Grunge: Photographs by Michael Lavine
by Micheal Lavine
Seattle’s “grunge” non-movement, despite the slapdash and wondrously messy nature of the music (and personalities) involved in it, somehow had a degree of image discipline unparalleled in few other musical subgenres (save for perhaps Mick Rock’s visual documentation of Bowie, Stooges, Lou Reed, Roxy) — we’re talking Soviet-worker-poster-level iconic here. The primary lensman who crafted this aesthetic was Charles Peterson, whose sweaty, kinetic, just the right side of blurry action shots defined the sweaty, kinetic music most directly. Michael Lavine’s portraits were more studio-based and somewhat more considered, yet still visceral and immediate. He captured perfect images of the major players of Pacific Northwest music — you’ve seen his pictures everywhere from fashion mags to fanzines to press releases to all the right record sleeves. Lavine cut his teeth with years of snapping street/punk kids in Olympia and Seattle in the early ’80s, sharpening his skills, and introducing him to many of the future stars of the underground.
The first half of the book consists of portraits of young punks hanging out on various urban thoroughfares, the styles are fascinating to consider in a pre-internet and pre-irony subculture — I’ll wear this Iron Maiden t-shirt because I like Iron Maiden, what a radical concept. Cool/creepy stills of Seattle street punks and skaters and shots of Olympia’s arty punk rockers abound. Awkwardness, earnestness, and cool menace pervade the photos. And his portfolio is downright prescient of all of present-day websites like lastnightsparty and The Cobrasnake, dedicated to capturing every detail of young hipsters.
Thurston Moore further cements his position as artist/historian of ’80s/’90s American Underground music by providing the text accompaniment; an essay at the beginning trying to sum up the music of the Pacific Northwest, and a score of capsule band bios at the end. Poor ol’ Kurt Cobain, coverboy yet again, will bring many a casual reader to the table, what with a clutch of unseen photos on offer. And to be frank, the shots of a heavily-junked out Cobain and Courtney Love are absolutely mesmerizing. As far as rock iconography goes, these are unimpeachable. Taken during the infamous Saturday Night Live weekend in 1991, Kurt was so out of it that he was nodding off during the actual shoots, much to the dismay and frustration of his bandmates. But my god, to see him with his badly dyed hair and ratty grandpa sweaters and homemade Flippers shirts, hollow-cheeked and scabby, hanging on to Courtney clad in matching granny sweater, kinda still makes you just pause and say, “maybe it was love.” Just don’t think about the human cost too much.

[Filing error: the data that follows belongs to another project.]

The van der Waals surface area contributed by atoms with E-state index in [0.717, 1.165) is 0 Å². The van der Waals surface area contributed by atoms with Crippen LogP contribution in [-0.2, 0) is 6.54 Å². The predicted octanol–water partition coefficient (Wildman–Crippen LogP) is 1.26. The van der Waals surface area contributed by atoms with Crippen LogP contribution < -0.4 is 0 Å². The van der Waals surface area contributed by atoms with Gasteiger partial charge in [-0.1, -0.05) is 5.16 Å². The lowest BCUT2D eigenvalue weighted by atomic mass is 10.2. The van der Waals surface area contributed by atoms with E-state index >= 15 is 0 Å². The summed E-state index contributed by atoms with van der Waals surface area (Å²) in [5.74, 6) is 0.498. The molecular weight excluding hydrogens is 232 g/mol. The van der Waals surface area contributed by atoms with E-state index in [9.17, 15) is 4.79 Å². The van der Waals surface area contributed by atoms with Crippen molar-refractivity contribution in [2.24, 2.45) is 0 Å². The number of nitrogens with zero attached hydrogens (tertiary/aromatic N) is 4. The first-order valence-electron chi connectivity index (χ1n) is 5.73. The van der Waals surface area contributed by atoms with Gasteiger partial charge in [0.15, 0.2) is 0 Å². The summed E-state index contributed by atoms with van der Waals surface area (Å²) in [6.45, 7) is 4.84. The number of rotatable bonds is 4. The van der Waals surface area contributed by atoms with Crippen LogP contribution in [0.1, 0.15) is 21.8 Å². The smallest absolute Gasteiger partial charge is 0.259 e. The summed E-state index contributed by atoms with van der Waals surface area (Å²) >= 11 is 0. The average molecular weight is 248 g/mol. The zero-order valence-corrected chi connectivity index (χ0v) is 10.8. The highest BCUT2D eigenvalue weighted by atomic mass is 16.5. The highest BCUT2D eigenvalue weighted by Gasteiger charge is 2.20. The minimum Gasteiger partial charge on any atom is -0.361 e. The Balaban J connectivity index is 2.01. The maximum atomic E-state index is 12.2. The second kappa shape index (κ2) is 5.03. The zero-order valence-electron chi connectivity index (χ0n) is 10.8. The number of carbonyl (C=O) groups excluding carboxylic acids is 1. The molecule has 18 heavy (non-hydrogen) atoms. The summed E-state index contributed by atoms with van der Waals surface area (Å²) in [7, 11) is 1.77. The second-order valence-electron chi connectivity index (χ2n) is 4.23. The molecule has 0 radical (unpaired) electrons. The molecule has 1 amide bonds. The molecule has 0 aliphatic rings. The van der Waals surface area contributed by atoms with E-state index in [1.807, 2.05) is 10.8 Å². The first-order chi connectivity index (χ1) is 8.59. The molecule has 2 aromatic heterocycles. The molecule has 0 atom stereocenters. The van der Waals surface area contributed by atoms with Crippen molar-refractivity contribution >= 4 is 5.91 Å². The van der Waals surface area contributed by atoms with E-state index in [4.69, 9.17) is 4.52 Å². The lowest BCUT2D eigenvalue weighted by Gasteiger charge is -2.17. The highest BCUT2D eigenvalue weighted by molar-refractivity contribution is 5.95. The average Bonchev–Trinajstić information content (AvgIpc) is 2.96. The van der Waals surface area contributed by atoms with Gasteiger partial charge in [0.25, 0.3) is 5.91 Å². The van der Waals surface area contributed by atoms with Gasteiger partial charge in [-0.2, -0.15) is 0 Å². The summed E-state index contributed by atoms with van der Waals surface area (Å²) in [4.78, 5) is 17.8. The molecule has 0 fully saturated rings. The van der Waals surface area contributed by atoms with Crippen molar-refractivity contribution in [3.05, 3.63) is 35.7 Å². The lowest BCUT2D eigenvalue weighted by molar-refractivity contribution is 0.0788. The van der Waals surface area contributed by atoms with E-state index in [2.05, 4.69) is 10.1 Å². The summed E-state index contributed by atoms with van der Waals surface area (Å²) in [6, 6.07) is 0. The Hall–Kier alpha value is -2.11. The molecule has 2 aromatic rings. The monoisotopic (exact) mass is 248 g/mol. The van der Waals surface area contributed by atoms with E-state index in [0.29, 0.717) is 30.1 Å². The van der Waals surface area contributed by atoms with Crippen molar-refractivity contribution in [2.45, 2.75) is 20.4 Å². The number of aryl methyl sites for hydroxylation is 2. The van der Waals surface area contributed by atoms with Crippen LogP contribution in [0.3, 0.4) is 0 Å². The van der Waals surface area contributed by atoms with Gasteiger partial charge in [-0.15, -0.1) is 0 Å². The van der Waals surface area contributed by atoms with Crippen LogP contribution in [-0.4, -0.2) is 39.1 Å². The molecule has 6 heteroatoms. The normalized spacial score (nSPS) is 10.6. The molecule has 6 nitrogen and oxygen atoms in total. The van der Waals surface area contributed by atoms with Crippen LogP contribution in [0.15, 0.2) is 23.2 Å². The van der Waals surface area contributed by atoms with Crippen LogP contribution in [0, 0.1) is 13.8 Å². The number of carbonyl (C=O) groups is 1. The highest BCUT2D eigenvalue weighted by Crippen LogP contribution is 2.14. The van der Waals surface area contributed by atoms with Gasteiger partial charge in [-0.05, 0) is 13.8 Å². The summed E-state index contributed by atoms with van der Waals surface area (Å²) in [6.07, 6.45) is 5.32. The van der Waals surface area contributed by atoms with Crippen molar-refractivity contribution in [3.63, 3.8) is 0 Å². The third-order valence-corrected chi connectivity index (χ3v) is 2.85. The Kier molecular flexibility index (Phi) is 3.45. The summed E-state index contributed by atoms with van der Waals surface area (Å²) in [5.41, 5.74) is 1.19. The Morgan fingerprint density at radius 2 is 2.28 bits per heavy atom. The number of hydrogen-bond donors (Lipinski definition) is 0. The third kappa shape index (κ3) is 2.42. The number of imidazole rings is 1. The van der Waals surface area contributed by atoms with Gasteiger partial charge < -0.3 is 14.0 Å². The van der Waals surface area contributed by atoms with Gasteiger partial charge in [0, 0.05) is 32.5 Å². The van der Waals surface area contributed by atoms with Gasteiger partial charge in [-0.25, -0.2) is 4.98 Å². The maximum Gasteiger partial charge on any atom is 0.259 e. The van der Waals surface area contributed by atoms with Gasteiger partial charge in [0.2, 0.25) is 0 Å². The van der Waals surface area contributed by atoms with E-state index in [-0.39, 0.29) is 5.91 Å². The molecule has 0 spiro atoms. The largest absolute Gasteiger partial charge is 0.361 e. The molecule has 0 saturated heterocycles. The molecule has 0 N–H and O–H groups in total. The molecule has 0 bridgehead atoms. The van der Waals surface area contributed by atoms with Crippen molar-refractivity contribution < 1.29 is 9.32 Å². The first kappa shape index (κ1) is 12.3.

Elsewhere you’ll find all manner of visual treasure: Beat Happening (they always look like innocents abroad), an elegantly wrecked Urge Overkill, Pussy Galore looking beyond degenerate, almost ridiculously so (who’s that caveman who snuck into the photo?), L7 doing a Guns N’ Roses imitation, Harry Crews (with Lydia Lunch) perched on a wrecked car, oozing girlgang danger, Mudhoney in their teenage caveman non-poses, Surgery looking like downcast kids (man, I used to think they were dangerous when I was young), and all sorts of lesser known highlights like Honeymoon Killers, Redd Kross, Velvet Monkeys, and Foetus.
Abrams Image: www.abramsbooks.com/abramsimage.html